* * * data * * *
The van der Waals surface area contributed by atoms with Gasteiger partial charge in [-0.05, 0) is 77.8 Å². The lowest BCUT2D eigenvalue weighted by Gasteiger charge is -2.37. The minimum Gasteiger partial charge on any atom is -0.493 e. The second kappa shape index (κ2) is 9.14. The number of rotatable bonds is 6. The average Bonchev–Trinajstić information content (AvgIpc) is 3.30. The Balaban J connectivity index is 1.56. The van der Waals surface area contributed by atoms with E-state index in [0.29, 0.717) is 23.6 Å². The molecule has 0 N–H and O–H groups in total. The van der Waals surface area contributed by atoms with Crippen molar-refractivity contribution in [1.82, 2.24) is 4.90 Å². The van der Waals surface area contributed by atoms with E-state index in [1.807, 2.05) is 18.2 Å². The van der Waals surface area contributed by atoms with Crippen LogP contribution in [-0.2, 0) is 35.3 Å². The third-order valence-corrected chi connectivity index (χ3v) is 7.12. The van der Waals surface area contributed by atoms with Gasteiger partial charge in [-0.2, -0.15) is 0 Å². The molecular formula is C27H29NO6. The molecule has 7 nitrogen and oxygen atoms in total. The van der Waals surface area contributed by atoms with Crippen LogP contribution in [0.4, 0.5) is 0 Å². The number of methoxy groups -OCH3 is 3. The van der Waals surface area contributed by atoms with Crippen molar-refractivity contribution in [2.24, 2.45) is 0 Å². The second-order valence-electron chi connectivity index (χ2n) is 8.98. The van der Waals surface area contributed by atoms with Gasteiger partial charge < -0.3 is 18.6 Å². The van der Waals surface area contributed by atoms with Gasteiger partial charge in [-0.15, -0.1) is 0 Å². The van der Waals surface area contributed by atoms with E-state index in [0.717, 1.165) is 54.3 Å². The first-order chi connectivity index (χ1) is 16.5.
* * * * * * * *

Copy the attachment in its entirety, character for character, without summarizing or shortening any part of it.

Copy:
The van der Waals surface area contributed by atoms with Gasteiger partial charge in [-0.05, 0) is 77.8 Å². The lowest BCUT2D eigenvalue weighted by Gasteiger charge is -2.37. The minimum Gasteiger partial charge on any atom is -0.493 e. The second kappa shape index (κ2) is 9.14. The number of rotatable bonds is 6. The average Bonchev–Trinajstić information content (AvgIpc) is 3.30. The Balaban J connectivity index is 1.56. The van der Waals surface area contributed by atoms with E-state index in [0.29, 0.717) is 23.6 Å². The molecule has 0 N–H and O–H groups in total. The van der Waals surface area contributed by atoms with Crippen molar-refractivity contribution in [1.82, 2.24) is 4.90 Å². The van der Waals surface area contributed by atoms with E-state index in [1.807, 2.05) is 18.2 Å². The van der Waals surface area contributed by atoms with Crippen LogP contribution in [-0.2, 0) is 35.3 Å². The third-order valence-corrected chi connectivity index (χ3v) is 7.12. The van der Waals surface area contributed by atoms with Gasteiger partial charge in [-0.2, -0.15) is 0 Å². The molecular formula is C27H29NO6. The molecule has 7 nitrogen and oxygen atoms in total. The van der Waals surface area contributed by atoms with Crippen LogP contribution in [0.4, 0.5) is 0 Å². The number of methoxy groups -OCH3 is 3. The van der Waals surface area contributed by atoms with Crippen molar-refractivity contribution in [2.24, 2.45) is 0 Å². The second-order valence-electron chi connectivity index (χ2n) is 8.98. The van der Waals surface area contributed by atoms with Gasteiger partial charge < -0.3 is 18.6 Å². The van der Waals surface area contributed by atoms with Gasteiger partial charge in [-0.15, -0.1) is 0 Å². The van der Waals surface area contributed by atoms with E-state index in [0.717, 1.165) is 54.3 Å². The first-order chi connectivity index (χ1) is 16.5.